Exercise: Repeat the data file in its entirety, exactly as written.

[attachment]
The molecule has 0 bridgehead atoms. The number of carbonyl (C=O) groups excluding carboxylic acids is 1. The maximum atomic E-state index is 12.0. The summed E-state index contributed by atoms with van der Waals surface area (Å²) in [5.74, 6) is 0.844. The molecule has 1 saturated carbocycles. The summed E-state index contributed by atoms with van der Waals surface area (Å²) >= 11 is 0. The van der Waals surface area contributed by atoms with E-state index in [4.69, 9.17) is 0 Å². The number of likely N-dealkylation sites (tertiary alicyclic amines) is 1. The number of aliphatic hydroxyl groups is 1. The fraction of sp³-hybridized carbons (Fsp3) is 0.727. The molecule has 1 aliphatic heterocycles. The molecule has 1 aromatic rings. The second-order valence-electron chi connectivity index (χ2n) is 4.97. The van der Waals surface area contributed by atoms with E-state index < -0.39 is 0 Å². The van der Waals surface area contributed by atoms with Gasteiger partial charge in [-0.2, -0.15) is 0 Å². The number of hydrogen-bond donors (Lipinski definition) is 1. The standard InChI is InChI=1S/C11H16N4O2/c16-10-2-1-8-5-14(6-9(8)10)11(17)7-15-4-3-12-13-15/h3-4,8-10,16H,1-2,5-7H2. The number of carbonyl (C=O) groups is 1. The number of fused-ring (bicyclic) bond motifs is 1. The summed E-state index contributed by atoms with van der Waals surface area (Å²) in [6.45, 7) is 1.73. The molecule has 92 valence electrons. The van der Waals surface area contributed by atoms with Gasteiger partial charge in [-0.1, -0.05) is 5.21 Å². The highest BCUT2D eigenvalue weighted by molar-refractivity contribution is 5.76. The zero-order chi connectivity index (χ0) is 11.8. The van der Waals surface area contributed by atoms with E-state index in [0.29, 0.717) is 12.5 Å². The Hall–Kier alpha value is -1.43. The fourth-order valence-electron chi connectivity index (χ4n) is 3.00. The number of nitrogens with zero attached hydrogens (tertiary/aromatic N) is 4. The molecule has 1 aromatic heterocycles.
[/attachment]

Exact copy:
The molecule has 0 bridgehead atoms. The number of carbonyl (C=O) groups excluding carboxylic acids is 1. The maximum atomic E-state index is 12.0. The summed E-state index contributed by atoms with van der Waals surface area (Å²) in [5.74, 6) is 0.844. The molecule has 1 saturated carbocycles. The summed E-state index contributed by atoms with van der Waals surface area (Å²) >= 11 is 0. The van der Waals surface area contributed by atoms with E-state index in [4.69, 9.17) is 0 Å². The number of likely N-dealkylation sites (tertiary alicyclic amines) is 1. The number of aliphatic hydroxyl groups is 1. The fraction of sp³-hybridized carbons (Fsp3) is 0.727. The molecule has 1 aliphatic heterocycles. The molecule has 1 aromatic rings. The second-order valence-electron chi connectivity index (χ2n) is 4.97. The van der Waals surface area contributed by atoms with E-state index < -0.39 is 0 Å². The van der Waals surface area contributed by atoms with Gasteiger partial charge in [-0.2, -0.15) is 0 Å². The number of hydrogen-bond donors (Lipinski definition) is 1. The standard InChI is InChI=1S/C11H16N4O2/c16-10-2-1-8-5-14(6-9(8)10)11(17)7-15-4-3-12-13-15/h3-4,8-10,16H,1-2,5-7H2. The number of carbonyl (C=O) groups is 1. The number of fused-ring (bicyclic) bond motifs is 1. The summed E-state index contributed by atoms with van der Waals surface area (Å²) in [6.45, 7) is 1.73. The molecule has 92 valence electrons. The van der Waals surface area contributed by atoms with Gasteiger partial charge in [-0.1, -0.05) is 5.21 Å². The highest BCUT2D eigenvalue weighted by molar-refractivity contribution is 5.76. The zero-order chi connectivity index (χ0) is 11.8. The van der Waals surface area contributed by atoms with E-state index in [0.29, 0.717) is 12.5 Å². The Hall–Kier alpha value is -1.43. The fourth-order valence-electron chi connectivity index (χ4n) is 3.00. The number of nitrogens with zero attached hydrogens (tertiary/aromatic N) is 4. The molecule has 1 aromatic heterocycles.